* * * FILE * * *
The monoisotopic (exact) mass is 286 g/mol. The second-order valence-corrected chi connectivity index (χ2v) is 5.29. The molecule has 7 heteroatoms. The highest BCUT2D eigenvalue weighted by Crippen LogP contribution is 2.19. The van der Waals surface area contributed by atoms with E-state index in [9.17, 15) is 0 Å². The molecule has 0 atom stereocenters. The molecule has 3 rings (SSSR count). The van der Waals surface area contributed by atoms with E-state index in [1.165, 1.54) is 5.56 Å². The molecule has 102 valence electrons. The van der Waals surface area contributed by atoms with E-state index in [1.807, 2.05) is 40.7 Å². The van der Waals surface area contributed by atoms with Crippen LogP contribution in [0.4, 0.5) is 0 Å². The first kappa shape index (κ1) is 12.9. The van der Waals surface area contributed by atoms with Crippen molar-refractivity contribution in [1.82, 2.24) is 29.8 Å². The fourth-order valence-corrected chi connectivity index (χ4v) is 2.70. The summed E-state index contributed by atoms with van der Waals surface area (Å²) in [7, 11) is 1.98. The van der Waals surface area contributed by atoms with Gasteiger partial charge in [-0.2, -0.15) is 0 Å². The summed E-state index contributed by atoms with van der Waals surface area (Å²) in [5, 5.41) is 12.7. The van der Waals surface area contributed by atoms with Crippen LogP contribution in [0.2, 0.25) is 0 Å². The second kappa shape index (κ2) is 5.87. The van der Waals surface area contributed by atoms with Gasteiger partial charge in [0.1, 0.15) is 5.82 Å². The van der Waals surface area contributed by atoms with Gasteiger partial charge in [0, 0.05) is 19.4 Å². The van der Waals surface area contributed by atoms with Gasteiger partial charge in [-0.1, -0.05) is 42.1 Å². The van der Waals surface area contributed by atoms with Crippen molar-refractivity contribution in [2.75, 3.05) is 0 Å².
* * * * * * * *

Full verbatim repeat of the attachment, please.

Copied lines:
The monoisotopic (exact) mass is 286 g/mol. The second-order valence-corrected chi connectivity index (χ2v) is 5.29. The molecule has 7 heteroatoms. The highest BCUT2D eigenvalue weighted by Crippen LogP contribution is 2.19. The van der Waals surface area contributed by atoms with E-state index in [9.17, 15) is 0 Å². The molecule has 0 atom stereocenters. The molecule has 3 rings (SSSR count). The van der Waals surface area contributed by atoms with E-state index in [1.165, 1.54) is 5.56 Å². The molecule has 102 valence electrons. The van der Waals surface area contributed by atoms with E-state index in [1.807, 2.05) is 40.7 Å². The van der Waals surface area contributed by atoms with Crippen LogP contribution in [0.4, 0.5) is 0 Å². The first kappa shape index (κ1) is 12.9. The van der Waals surface area contributed by atoms with Crippen molar-refractivity contribution in [1.82, 2.24) is 29.8 Å². The fourth-order valence-corrected chi connectivity index (χ4v) is 2.70. The summed E-state index contributed by atoms with van der Waals surface area (Å²) in [7, 11) is 1.98. The van der Waals surface area contributed by atoms with Gasteiger partial charge in [-0.2, -0.15) is 0 Å². The summed E-state index contributed by atoms with van der Waals surface area (Å²) in [5, 5.41) is 12.7. The van der Waals surface area contributed by atoms with Crippen LogP contribution in [0.2, 0.25) is 0 Å². The second kappa shape index (κ2) is 5.87. The van der Waals surface area contributed by atoms with Gasteiger partial charge in [0.1, 0.15) is 5.82 Å². The van der Waals surface area contributed by atoms with Gasteiger partial charge in [0, 0.05) is 19.4 Å². The van der Waals surface area contributed by atoms with Gasteiger partial charge in [-0.1, -0.05) is 42.1 Å². The van der Waals surface area contributed by atoms with Crippen molar-refractivity contribution in [2.75, 3.05) is 0 Å².